Tuesday, July 12, 2005

What's in a Name?

According to research by University of Florida economist David Figlio, it could be your academic success. He asserts through his research that the creative names given to African American children could be a reason for their lagging behind in studies as compared to children with more traditional names. The reason, he says, is not because of the names, but rather, it's a result of "the impression [given] educators who - biased by the names' uniqueness and their own stereotypes about parents who would bestow such names on a child - don't set high goals for the children."

He continues by saying that the teachers "internalize black-sounding names to mean the parents aren't educated and as a result are poor." I won't go into too much greater detail here about the article, but I encourage people to read it in its entirety.

When I first read the article, I balked. I thought it outrageous that someone would try to attribute academic success to the way a person is named. And I'm sure many of you thought the same thing. However, when you hear the names Laqueshia, Lomarqutious, or Courvoisier (after the cognac), do you imagine doctors, lawyers, or engineers? Or do you think of people who might get through Junior college, or the DeVry Institute?

I think the article gets it right at the close, though, when they point out that the key to academis success depends on the individual. If you convey yourself as a successful, studious person, then you'll be treated as such, and you will do better in school.

It's an interesting concept, but I don't know how accurate it is. Still, interesting to think about.

3 comments:

red.hot.mamma! said...

i haven't read the article yet, but i found your brief synopsis interesting. from what you've said, my gut reaction is not "you should name your child some boring, white-sounding name" but that this is another way that we can become aware of our prejudices, stereotypes and racism and challenge our way of thinking. it's an ongoing process.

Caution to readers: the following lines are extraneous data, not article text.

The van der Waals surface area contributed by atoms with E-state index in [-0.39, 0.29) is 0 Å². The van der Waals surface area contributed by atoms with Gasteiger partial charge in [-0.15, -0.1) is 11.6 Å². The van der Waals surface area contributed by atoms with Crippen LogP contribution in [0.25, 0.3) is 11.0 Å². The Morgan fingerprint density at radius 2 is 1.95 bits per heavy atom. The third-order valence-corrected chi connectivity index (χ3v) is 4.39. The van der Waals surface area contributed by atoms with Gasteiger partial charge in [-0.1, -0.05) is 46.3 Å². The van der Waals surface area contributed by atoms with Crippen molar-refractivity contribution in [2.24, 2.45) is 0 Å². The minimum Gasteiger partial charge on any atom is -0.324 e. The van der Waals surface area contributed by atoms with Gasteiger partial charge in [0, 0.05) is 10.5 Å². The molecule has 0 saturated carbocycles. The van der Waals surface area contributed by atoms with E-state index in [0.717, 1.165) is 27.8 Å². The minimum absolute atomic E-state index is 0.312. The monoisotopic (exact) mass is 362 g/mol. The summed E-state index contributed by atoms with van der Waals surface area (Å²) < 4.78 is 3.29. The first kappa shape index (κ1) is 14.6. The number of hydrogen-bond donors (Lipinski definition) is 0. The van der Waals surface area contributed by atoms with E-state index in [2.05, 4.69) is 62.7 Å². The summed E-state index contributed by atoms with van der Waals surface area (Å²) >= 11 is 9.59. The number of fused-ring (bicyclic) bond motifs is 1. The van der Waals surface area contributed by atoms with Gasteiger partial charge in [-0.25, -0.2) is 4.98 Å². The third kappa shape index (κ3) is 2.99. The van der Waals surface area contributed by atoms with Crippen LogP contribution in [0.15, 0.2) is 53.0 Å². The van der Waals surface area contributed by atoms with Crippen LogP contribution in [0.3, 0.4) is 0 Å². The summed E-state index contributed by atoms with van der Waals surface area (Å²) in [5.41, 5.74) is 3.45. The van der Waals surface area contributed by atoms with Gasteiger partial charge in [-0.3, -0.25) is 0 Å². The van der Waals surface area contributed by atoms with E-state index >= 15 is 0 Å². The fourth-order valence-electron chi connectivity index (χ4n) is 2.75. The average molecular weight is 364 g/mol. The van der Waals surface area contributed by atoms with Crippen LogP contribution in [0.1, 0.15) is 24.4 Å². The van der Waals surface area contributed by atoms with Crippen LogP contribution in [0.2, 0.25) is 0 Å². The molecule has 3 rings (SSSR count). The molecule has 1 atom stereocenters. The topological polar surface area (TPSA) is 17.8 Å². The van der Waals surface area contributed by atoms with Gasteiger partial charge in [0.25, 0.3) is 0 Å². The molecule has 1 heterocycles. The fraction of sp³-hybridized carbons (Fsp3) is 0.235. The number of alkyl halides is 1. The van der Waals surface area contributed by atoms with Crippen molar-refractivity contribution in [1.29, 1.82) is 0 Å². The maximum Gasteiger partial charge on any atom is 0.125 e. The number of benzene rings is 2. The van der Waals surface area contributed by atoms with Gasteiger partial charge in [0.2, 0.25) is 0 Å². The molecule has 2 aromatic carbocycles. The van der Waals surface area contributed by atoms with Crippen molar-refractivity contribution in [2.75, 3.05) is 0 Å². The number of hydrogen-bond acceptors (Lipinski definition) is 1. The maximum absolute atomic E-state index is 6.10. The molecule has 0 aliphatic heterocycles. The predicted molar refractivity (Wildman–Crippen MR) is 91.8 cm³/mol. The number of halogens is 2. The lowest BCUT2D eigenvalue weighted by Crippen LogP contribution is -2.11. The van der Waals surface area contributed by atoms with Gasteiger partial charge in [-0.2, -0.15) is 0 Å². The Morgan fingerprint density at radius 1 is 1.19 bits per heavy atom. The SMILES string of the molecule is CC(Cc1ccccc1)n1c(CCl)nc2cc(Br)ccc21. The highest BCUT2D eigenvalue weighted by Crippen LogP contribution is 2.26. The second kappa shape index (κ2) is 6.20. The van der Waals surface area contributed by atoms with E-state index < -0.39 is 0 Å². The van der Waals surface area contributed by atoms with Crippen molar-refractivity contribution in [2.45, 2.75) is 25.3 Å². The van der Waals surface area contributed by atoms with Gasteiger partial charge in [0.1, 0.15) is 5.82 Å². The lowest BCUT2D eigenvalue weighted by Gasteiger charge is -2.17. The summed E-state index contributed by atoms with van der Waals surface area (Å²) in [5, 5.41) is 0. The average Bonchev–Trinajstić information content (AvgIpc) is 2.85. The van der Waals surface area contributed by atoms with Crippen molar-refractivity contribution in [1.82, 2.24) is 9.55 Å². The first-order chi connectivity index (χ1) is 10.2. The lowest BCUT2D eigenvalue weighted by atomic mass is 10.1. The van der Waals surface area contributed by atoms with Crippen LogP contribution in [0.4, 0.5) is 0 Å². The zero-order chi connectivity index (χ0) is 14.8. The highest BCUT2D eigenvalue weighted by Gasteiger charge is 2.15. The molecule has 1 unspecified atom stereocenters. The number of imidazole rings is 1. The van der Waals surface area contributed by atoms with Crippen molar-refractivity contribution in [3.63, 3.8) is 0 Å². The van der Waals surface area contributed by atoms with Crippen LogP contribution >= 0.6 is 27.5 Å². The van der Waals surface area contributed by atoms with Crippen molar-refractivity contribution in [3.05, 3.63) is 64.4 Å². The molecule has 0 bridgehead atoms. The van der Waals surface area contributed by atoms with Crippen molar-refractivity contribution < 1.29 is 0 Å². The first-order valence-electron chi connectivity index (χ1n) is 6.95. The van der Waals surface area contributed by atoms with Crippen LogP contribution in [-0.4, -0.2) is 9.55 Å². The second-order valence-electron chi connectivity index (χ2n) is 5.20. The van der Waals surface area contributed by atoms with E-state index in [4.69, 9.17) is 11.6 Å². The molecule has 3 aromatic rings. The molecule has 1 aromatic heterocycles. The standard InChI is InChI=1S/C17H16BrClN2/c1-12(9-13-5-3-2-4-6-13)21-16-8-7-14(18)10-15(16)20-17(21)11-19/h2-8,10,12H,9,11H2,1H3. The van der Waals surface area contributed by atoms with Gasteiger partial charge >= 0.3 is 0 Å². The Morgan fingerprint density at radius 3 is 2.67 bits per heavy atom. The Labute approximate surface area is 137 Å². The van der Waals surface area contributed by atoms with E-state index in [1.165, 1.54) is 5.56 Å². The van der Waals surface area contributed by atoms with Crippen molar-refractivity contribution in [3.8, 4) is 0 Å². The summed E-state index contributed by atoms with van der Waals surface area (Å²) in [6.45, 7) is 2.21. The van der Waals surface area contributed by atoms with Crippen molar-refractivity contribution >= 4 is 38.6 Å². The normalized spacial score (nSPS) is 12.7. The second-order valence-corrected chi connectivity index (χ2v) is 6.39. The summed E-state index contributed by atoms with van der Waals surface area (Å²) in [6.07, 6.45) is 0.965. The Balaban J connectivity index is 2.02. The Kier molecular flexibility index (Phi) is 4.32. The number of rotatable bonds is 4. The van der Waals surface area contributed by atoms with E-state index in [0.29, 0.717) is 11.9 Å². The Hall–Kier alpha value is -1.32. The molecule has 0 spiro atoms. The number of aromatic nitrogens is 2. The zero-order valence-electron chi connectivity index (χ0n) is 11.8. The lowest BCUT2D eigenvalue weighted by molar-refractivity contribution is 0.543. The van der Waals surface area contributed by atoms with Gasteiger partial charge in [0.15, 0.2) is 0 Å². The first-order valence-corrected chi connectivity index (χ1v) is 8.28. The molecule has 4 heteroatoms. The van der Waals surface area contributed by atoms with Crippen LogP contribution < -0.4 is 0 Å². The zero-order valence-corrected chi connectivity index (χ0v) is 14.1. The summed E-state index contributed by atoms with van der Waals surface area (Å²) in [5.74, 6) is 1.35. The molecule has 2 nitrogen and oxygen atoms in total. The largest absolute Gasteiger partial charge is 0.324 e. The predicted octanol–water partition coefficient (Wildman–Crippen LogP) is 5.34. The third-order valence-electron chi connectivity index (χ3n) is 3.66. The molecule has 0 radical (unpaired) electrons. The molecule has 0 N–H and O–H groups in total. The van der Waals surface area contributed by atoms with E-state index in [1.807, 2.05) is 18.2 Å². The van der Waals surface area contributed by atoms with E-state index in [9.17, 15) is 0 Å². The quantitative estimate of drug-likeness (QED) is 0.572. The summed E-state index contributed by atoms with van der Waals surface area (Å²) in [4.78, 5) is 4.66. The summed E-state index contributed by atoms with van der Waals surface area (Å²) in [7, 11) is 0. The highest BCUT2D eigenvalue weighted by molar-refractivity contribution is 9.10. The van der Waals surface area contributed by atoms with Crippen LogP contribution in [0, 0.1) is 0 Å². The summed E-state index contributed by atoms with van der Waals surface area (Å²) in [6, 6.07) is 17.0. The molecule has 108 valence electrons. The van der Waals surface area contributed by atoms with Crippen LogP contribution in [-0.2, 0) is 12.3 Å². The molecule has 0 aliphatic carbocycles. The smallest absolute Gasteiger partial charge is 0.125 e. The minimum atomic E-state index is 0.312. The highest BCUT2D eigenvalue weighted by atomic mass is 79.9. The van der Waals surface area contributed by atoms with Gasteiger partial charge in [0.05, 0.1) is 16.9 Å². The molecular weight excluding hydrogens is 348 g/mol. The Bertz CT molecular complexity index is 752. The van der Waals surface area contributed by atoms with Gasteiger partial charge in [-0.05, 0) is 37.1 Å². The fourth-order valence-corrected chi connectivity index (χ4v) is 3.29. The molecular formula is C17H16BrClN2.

Gramma said...

As an educator in the public system, I can attest to the difficulty of taking seriously a student whose name is Sir, or Precious, or Uneek. Let alone the examples you provided. After nearly 20 years, I hope I have learned, as red.hot.mamma! points out, to "become aware of our prejudices, stereotypes and racism..." I also think of the black comedian who said he would name his children Robert and Jane because he wanted them to at least get TO the interview before they were rejected for their race. I wonder if we'll ever learn?

Bookworm said...

No, we'll never learn, Gramma. We live in a world of first impressions, and it's foolish to try to make everyone change. I can never figure the Harvard boys who dress like gangbangers, and then are miffed when people who see them coming cross the street. Or the Ivy League girls who dress like hookers, and then become furious when men hit on them. So, if you're named Shanikwa, think about moving that to your middle name, and making your professional name Carol. If you insist on clinging to your individuality, be willing to take the preconceptions that might come with that choice. And BTW, might there some truth in the notion that it is more likely to be a high schooler who got pregnant at 15 who named her child Shanikwa, than a doctor and lawyer couple? And is it more likely that the high schooler is going to raise her child with less academic focus than the doctor and lawyer? Reality bites.